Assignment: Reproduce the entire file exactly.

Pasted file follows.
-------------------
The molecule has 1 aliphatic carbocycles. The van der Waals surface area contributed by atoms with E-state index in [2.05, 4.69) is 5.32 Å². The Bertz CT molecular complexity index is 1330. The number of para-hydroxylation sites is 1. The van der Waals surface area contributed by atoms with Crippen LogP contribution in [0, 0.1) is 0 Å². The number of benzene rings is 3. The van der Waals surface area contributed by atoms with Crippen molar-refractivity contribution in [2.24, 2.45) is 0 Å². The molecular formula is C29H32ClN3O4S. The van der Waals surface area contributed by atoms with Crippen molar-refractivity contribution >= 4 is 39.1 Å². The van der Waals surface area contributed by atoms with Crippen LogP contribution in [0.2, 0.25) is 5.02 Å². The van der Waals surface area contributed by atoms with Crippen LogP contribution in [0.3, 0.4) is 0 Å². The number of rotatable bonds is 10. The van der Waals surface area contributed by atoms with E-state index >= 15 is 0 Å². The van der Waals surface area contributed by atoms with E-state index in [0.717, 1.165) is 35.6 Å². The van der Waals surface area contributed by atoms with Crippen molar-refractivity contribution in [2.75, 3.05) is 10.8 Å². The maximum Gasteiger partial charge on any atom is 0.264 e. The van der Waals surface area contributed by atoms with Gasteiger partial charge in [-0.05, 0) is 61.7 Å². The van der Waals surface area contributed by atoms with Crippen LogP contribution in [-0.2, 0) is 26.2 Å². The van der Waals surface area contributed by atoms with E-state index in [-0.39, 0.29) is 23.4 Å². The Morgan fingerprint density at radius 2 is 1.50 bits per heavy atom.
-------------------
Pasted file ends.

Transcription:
The molecule has 1 aliphatic carbocycles. The van der Waals surface area contributed by atoms with E-state index in [2.05, 4.69) is 5.32 Å². The Bertz CT molecular complexity index is 1330. The number of para-hydroxylation sites is 1. The van der Waals surface area contributed by atoms with Crippen LogP contribution in [0, 0.1) is 0 Å². The number of benzene rings is 3. The van der Waals surface area contributed by atoms with Crippen molar-refractivity contribution in [2.24, 2.45) is 0 Å². The molecular formula is C29H32ClN3O4S. The van der Waals surface area contributed by atoms with Crippen molar-refractivity contribution >= 4 is 39.1 Å². The van der Waals surface area contributed by atoms with Crippen LogP contribution in [0.2, 0.25) is 5.02 Å². The van der Waals surface area contributed by atoms with Crippen LogP contribution in [0.3, 0.4) is 0 Å². The number of rotatable bonds is 10. The van der Waals surface area contributed by atoms with E-state index >= 15 is 0 Å². The van der Waals surface area contributed by atoms with E-state index in [0.717, 1.165) is 35.6 Å². The van der Waals surface area contributed by atoms with Crippen molar-refractivity contribution in [2.75, 3.05) is 10.8 Å². The maximum Gasteiger partial charge on any atom is 0.264 e. The van der Waals surface area contributed by atoms with Gasteiger partial charge in [-0.05, 0) is 61.7 Å². The van der Waals surface area contributed by atoms with Crippen LogP contribution in [-0.2, 0) is 26.2 Å². The van der Waals surface area contributed by atoms with E-state index in [-0.39, 0.29) is 23.4 Å². The Morgan fingerprint density at radius 2 is 1.50 bits per heavy atom.